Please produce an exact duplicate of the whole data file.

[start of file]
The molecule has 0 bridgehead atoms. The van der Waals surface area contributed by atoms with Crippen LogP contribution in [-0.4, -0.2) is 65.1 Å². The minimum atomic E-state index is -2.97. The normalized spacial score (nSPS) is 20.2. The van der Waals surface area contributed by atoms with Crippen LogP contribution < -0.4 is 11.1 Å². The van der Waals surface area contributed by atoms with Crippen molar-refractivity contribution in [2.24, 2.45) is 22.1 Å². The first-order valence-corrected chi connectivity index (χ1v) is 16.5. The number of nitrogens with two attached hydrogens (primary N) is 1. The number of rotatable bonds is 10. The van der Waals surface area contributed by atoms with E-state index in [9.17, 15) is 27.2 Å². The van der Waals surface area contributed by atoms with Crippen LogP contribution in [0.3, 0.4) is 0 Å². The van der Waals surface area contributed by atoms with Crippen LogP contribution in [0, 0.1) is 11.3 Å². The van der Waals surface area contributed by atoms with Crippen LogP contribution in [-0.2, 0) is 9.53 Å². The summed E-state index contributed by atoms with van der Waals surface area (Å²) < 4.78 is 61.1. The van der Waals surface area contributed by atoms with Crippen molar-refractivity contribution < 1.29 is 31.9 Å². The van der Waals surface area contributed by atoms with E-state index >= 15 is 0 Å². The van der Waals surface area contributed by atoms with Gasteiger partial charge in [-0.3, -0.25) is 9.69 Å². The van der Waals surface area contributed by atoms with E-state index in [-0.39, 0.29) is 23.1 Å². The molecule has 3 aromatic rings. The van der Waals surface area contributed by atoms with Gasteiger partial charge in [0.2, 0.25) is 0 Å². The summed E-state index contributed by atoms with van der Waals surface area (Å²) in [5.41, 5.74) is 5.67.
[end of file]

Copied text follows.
The molecule has 0 bridgehead atoms. The van der Waals surface area contributed by atoms with Crippen LogP contribution in [-0.4, -0.2) is 65.1 Å². The minimum atomic E-state index is -2.97. The normalized spacial score (nSPS) is 20.2. The van der Waals surface area contributed by atoms with Crippen LogP contribution < -0.4 is 11.1 Å². The van der Waals surface area contributed by atoms with Crippen molar-refractivity contribution in [2.24, 2.45) is 22.1 Å². The first-order valence-corrected chi connectivity index (χ1v) is 16.5. The number of nitrogens with two attached hydrogens (primary N) is 1. The number of rotatable bonds is 10. The van der Waals surface area contributed by atoms with E-state index in [9.17, 15) is 27.2 Å². The van der Waals surface area contributed by atoms with Crippen LogP contribution in [0.3, 0.4) is 0 Å². The van der Waals surface area contributed by atoms with Crippen LogP contribution in [0, 0.1) is 11.3 Å². The van der Waals surface area contributed by atoms with Crippen LogP contribution in [-0.2, 0) is 9.53 Å². The summed E-state index contributed by atoms with van der Waals surface area (Å²) < 4.78 is 61.1. The van der Waals surface area contributed by atoms with Crippen molar-refractivity contribution < 1.29 is 31.9 Å². The van der Waals surface area contributed by atoms with E-state index >= 15 is 0 Å². The van der Waals surface area contributed by atoms with Gasteiger partial charge in [-0.3, -0.25) is 9.69 Å². The van der Waals surface area contributed by atoms with E-state index in [-0.39, 0.29) is 23.1 Å². The molecule has 3 aromatic rings. The van der Waals surface area contributed by atoms with Gasteiger partial charge in [0.2, 0.25) is 0 Å². The summed E-state index contributed by atoms with van der Waals surface area (Å²) in [5.41, 5.74) is 5.67.